Prosecutors said Wednesday that a Wisconsin police officer who killed three people in the line of duty over five years will not be charged with the 2016 fatal shooting of a 25-year-old man he found sleeping inside a park car.
Special prosecutors, Scott Hansen, a Milwaukee attorney, and La Crosse County attorney Tim Groenke, announced that their review of the incident found no legal basis for the indictment of former Wawatosa police officer Joseph Mensah of shooting Jay Anderson Jr.
Mensah, who is now an investigator in the Waukesha, Wisconsin, county police office, told investigators that after approaching Anderson’s parked car around 3 a.m. on June 23, 2016, he noticed a gun lying on the front seat, according to a briefing from the Milwaukee Police Department, which investigated shooting. He claimed that Anderson initially complied with his orders to raise his hands, but then rushed in for the gun, causing him to use lethal force.
Dash cam video from Mensah’s squad car showed Anderson shooting. An autopsy concluded that Anderson had been hit with five bullets to the head and once to the shoulder.
On Wednesday, Hansen said it was difficult to prove in a criminal case beyond reasonable doubt to a jury that Mensah had not acted in self-defense when he shot Anderson.
“We think the evidence will not allow that,” Hansen said.
The special prosecutors’ decision appears to be in line with a decision made in 2016 by Milwaukee District Attorney John Chisholm not to indict Mensah.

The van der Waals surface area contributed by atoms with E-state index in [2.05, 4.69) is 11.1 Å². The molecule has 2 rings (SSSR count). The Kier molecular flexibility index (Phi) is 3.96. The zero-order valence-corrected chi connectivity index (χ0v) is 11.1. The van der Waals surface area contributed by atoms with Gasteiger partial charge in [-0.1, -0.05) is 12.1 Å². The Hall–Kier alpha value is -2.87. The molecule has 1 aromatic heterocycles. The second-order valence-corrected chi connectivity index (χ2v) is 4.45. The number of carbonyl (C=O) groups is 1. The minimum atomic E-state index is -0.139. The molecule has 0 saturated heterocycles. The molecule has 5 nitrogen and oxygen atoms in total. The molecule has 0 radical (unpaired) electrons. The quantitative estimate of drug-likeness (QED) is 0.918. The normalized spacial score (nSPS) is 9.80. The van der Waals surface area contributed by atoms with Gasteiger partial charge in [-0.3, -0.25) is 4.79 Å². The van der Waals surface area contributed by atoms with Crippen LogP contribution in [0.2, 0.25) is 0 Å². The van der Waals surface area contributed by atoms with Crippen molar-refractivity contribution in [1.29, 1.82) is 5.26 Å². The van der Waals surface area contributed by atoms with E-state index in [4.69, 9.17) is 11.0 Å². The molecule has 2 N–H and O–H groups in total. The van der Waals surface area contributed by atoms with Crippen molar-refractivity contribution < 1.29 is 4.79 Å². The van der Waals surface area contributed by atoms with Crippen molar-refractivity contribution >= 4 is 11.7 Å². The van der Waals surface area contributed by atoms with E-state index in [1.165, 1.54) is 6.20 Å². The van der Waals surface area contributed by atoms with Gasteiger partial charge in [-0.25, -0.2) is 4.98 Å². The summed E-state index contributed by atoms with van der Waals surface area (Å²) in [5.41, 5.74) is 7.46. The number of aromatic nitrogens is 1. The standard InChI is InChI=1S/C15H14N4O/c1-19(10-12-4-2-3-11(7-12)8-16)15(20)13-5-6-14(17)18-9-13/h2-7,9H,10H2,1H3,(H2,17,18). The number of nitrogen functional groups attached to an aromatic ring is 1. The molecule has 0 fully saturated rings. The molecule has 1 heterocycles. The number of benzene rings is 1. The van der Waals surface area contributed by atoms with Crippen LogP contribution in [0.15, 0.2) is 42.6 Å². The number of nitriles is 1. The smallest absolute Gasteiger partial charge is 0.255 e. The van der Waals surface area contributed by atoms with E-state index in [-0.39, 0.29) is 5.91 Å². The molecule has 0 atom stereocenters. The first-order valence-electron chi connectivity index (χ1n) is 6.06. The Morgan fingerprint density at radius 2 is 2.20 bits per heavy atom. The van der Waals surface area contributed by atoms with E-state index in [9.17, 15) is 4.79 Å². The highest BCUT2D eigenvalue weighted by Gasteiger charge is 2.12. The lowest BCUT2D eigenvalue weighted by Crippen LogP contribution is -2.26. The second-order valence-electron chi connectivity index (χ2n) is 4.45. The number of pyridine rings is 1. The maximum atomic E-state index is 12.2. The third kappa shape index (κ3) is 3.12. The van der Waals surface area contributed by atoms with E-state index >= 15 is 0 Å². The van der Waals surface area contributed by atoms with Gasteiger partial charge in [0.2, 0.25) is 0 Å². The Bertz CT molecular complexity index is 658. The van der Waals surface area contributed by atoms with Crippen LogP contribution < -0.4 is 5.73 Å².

Chisholm had previously exonerated Mansah in the 2020 fatal shooting of a 17-year-old, allegedly refusing orders to drop a stolen pistol, and the 2015 fatal shooting of a 29-year-old man, allegedly refusing orders to drop a sword.
Milwaukee County Judge Glenn Yamahiro appointed special prosecutors to review the case last year after hearing evidence at the so-called John Doe hearing requested by the Anderson family’s attorney. Yamahiro found probable cause to bring murder charges against Mensah, and concluded that the evidence showed that the officer had not acted in self-defense and had been negligent in handling a dangerous weapon when he shot Anderson.
But the judge refused to press charges and chose to have the case reviewed by the special prosecutors he appointed.
Yamahiro rejected a request made Wednesday by Kimberly Motley, the Anderson family’s attorney, to appoint new special prosecutors to review the case again.
But Yamahiro said, “I still think this whole tragedy could have been avoided.”
After Wednesday’s hearing, Anderson’s mother, Linda Anderson, vowed to continue the fight for justice for her son.
“I’m not going to stop until this guy is behind bars, where he should be,” said Linda Anderson.
There was no immediate comment from Mensah.
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